The First Vietnam War: Colonial Conflict and Cold War Crisis

The First Vietnam War: Colonial Conflict and Cold War Crisis

The First Vietnam War: Colonial Conflict and Cold War Crisis

The First Vietnam War: Colonial Conflict and Cold War Crisis

Excerpt

As the battle of Dien Bien Phu reached its climax in early May 1954, the New York Times pointed to a paradox. Just a few months earlier, Dien Bien Phu had been merely "an unheard-of point in a far-away valley in the jungles of Southeast Asia," the newspaper observed in an editorial. Even after fighting had broken out in March, the place seemed to hold only minor strategic significance to the decade-old struggle between Vietnamese revolutionaries and the French military. "It is not even a decisive battle in the war for Indo-China," the Times pointed out. And yet the fight had assumed overwhelming importance. "Today," asserted the editorial, "Dienbienphu rings around the world as one of the epic battles of history."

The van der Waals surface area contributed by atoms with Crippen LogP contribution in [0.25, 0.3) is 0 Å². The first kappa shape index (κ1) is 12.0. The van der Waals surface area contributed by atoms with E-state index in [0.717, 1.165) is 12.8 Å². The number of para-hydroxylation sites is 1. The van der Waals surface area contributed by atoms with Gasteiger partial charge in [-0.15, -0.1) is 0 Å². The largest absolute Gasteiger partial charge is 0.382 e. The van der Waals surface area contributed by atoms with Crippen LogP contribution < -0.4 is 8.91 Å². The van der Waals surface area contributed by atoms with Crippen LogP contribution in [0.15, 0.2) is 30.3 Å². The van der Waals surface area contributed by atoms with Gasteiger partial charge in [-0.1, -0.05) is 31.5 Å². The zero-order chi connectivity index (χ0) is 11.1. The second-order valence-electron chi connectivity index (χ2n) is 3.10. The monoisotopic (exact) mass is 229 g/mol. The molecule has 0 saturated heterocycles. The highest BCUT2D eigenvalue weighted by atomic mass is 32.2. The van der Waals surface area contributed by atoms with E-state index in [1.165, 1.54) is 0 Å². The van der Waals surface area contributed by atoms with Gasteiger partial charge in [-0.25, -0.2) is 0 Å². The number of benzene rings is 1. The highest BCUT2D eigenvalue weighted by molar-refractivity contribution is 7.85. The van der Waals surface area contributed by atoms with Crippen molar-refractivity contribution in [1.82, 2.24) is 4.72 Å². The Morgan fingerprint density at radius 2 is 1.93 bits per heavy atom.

The Times was not exaggerating. All over the globe, policymakers and media invested the battle raging in remote jungles of northwestern Vietnam with enormous symbolic value. Nothing less than Indochina's political destiny seemed to be at stake. In France, political leaders and public opinion alike viewed the battle as the final test of their country's ability to keep Indochina within the French empire. In the United States, the Eisenhower administration considered the fight a last stand against communist expansion into Southeast Asia. In China and the Soviet Union, meanwhile, communist leaders saw the clash as an opportunity to score a major propaganda victory and to weaken the Western position in East-West talks due to open imminently in Geneva. In India, Algeria, Egypt, and other "third world" countries making the transition from colonialism to independence, nationalists regarded the battle of Dien Bien Phu as a key moment in the global struggle against European domination.

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